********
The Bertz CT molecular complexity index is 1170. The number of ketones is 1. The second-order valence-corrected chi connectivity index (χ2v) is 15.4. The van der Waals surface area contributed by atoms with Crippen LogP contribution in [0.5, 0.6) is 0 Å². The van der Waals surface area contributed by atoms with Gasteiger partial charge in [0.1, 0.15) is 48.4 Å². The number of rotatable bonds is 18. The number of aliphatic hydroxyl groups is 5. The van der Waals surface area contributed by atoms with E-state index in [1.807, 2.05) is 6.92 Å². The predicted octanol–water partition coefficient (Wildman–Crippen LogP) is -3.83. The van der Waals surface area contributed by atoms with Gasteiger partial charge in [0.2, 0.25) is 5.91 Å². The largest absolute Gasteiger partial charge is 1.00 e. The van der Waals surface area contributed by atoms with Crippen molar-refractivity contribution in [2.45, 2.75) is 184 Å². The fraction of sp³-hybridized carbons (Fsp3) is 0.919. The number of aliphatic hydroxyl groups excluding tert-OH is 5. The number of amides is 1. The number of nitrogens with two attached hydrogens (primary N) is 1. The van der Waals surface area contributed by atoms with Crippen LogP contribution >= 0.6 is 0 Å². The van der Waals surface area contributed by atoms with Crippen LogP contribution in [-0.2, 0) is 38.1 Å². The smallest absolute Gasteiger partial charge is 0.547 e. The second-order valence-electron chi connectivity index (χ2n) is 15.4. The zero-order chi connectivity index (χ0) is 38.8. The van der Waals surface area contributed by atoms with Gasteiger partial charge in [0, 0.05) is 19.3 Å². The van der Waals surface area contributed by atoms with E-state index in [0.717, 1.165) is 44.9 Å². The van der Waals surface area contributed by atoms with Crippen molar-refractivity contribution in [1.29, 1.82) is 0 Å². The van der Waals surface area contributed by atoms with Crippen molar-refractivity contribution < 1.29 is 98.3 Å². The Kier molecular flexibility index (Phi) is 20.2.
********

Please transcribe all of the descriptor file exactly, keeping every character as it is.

The Bertz CT molecular complexity index is 1170. The number of ketones is 1. The second-order valence-corrected chi connectivity index (χ2v) is 15.4. The van der Waals surface area contributed by atoms with Crippen LogP contribution in [0.5, 0.6) is 0 Å². The van der Waals surface area contributed by atoms with Gasteiger partial charge in [0.1, 0.15) is 48.4 Å². The number of rotatable bonds is 18. The number of aliphatic hydroxyl groups is 5. The van der Waals surface area contributed by atoms with E-state index in [1.807, 2.05) is 6.92 Å². The predicted octanol–water partition coefficient (Wildman–Crippen LogP) is -3.83. The van der Waals surface area contributed by atoms with Gasteiger partial charge in [0.2, 0.25) is 5.91 Å². The largest absolute Gasteiger partial charge is 1.00 e. The van der Waals surface area contributed by atoms with Crippen molar-refractivity contribution in [2.45, 2.75) is 184 Å². The fraction of sp³-hybridized carbons (Fsp3) is 0.919. The number of aliphatic hydroxyl groups excluding tert-OH is 5. The number of amides is 1. The number of nitrogens with two attached hydrogens (primary N) is 1. The van der Waals surface area contributed by atoms with Crippen LogP contribution >= 0.6 is 0 Å². The van der Waals surface area contributed by atoms with Crippen LogP contribution in [-0.2, 0) is 38.1 Å². The smallest absolute Gasteiger partial charge is 0.547 e. The second-order valence-electron chi connectivity index (χ2n) is 15.4. The zero-order chi connectivity index (χ0) is 38.8. The van der Waals surface area contributed by atoms with Gasteiger partial charge in [0, 0.05) is 19.3 Å². The van der Waals surface area contributed by atoms with E-state index in [0.717, 1.165) is 44.9 Å². The van der Waals surface area contributed by atoms with Crippen molar-refractivity contribution in [1.29, 1.82) is 0 Å². The van der Waals surface area contributed by atoms with Crippen molar-refractivity contribution < 1.29 is 98.3 Å². The Kier molecular flexibility index (Phi) is 20.2.